The aim of the proposed framework is to:
- be technology neutral, allowing for commercial, research and demonstration projects;
- be regulated based on risk;
- promote coexistence with other marine users;
- promote competition;
- ensure all environmental risks are appropriately assessed and managed; and
- ensure the protection of the offshore workforce.
The Australian Government has proposed that given its experience in regulating the offshore petroleum industry, NOPSEMA regulate the safety, environment and structural integrity of the offshore clean energy industry.
The first step in the process of developing offshore clean energy projects is the Commonwealth Minister consulting with Commonwealth and State government agencies on matters of defence, environmental impacts, existing and planned industries and, with known users of a potential area on their competing interests. After consideration of the results of the consultation process the Minister may declare an area as suitable for offshore clean energy projects and at his discretion, may seek expressions of interest for commercial and non-commercial offshore activities in the declared area.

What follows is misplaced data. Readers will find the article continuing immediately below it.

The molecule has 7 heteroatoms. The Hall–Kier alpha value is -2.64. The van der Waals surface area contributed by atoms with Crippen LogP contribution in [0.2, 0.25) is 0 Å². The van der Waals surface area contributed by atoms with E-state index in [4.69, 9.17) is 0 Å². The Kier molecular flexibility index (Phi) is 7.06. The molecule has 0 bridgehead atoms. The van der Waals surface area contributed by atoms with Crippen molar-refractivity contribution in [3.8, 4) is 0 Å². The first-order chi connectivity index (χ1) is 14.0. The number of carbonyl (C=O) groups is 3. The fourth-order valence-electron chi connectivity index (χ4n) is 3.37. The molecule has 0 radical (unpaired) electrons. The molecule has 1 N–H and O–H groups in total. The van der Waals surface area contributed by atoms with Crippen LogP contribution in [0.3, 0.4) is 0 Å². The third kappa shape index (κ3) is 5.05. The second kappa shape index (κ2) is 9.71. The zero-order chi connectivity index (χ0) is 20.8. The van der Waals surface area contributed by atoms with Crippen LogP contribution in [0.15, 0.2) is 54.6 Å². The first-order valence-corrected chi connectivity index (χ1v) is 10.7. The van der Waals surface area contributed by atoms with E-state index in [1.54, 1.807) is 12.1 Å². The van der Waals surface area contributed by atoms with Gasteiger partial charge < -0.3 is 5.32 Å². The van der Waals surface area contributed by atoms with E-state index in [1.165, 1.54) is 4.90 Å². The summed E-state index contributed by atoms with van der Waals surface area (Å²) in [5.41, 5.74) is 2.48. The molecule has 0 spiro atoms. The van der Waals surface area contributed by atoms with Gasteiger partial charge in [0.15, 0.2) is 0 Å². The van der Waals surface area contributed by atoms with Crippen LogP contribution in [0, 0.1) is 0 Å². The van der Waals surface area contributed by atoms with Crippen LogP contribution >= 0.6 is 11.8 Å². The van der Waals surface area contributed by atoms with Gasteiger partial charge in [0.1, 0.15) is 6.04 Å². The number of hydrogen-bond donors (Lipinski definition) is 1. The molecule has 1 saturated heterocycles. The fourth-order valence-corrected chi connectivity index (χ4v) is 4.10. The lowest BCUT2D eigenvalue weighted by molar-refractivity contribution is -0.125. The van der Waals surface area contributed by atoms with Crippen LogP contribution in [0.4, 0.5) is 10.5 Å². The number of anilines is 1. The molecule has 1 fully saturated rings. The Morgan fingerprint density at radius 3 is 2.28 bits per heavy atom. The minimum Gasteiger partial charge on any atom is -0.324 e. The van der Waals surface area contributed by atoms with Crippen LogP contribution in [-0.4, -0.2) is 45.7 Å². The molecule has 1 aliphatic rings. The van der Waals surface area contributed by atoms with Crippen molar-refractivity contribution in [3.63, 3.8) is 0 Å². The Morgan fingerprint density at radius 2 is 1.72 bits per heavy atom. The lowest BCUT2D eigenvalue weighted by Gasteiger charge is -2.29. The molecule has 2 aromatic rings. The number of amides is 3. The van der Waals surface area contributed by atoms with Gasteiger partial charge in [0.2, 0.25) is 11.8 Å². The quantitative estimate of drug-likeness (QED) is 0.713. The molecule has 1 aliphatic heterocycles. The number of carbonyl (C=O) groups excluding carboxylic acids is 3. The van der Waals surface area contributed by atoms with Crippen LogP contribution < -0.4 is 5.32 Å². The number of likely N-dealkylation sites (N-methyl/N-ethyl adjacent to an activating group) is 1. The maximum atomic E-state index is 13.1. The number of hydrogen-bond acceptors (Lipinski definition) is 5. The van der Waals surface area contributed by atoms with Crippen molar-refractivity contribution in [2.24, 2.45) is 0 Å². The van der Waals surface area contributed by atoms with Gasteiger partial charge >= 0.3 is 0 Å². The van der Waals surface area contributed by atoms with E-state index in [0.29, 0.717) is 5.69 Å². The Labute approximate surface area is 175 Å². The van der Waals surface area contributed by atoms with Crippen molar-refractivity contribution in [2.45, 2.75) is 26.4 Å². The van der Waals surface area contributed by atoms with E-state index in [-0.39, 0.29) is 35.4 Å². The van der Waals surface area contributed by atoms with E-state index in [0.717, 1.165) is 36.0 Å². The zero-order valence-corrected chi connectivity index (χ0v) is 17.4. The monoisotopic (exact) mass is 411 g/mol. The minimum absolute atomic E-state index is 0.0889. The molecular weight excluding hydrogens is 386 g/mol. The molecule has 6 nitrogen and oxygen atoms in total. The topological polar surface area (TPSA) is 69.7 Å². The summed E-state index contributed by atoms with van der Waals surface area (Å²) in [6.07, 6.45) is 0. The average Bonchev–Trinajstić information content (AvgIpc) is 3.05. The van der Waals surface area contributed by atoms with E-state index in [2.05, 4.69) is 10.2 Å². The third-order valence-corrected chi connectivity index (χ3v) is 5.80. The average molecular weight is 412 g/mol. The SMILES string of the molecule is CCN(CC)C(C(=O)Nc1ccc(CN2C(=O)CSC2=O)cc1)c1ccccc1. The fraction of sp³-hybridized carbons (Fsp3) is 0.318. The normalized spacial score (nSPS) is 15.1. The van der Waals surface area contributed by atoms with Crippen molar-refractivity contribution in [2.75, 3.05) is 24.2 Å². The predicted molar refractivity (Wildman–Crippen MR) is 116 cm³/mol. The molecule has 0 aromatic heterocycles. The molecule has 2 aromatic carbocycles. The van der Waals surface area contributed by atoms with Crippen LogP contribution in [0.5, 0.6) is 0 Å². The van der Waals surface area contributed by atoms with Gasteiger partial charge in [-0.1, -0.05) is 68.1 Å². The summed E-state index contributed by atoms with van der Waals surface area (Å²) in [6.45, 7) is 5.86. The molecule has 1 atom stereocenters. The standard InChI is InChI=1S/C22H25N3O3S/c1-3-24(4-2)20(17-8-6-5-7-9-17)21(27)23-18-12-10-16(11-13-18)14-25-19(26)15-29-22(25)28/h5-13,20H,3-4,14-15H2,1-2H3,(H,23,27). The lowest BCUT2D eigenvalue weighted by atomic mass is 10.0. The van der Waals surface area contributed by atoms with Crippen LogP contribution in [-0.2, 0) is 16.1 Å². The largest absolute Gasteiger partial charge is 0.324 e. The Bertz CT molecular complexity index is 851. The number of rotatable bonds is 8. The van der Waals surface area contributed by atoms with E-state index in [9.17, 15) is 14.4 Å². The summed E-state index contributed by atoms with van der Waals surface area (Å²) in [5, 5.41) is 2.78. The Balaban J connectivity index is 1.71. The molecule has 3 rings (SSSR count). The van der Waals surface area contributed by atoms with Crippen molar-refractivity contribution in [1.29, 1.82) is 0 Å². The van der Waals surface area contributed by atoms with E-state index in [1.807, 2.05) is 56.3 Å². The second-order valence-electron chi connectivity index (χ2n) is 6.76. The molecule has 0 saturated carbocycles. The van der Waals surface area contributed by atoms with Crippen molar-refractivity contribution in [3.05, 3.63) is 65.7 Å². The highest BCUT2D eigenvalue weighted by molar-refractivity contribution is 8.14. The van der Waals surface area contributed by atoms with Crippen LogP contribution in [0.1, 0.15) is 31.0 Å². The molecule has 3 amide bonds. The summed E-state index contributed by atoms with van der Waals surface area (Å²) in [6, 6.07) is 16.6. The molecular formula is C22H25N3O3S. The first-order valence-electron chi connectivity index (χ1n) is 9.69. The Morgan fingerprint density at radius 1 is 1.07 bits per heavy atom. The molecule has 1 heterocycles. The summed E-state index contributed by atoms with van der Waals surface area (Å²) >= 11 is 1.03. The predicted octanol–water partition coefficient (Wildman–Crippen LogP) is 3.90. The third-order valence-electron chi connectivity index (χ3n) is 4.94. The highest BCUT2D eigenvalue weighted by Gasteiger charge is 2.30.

Successful applicants will be awarded an exclusive five-year feasibility licence over a specified area, which will allow the applicant to assess the safety, environmental risks and impacts and any competing interests of other users. During this period the applicant will also be required to complete exploration activities, finalise project design and undertake detailed consultation with stakeholders, including regulators.
If the Minister is satisfied that all conditions and requirements under the feasibility licence have been met, the applicant can apply for a commercial licence, which gives the applicant an exclusive right over a specified area to develop a commercial offshore energy project for an initial term of up to 30 years and a right to renew the commercial licence indefinitely (for up to 30 years at a time). This is designed to provide incentive for committing to conditions of the commercial licence and committing to development by way of long-term investment security.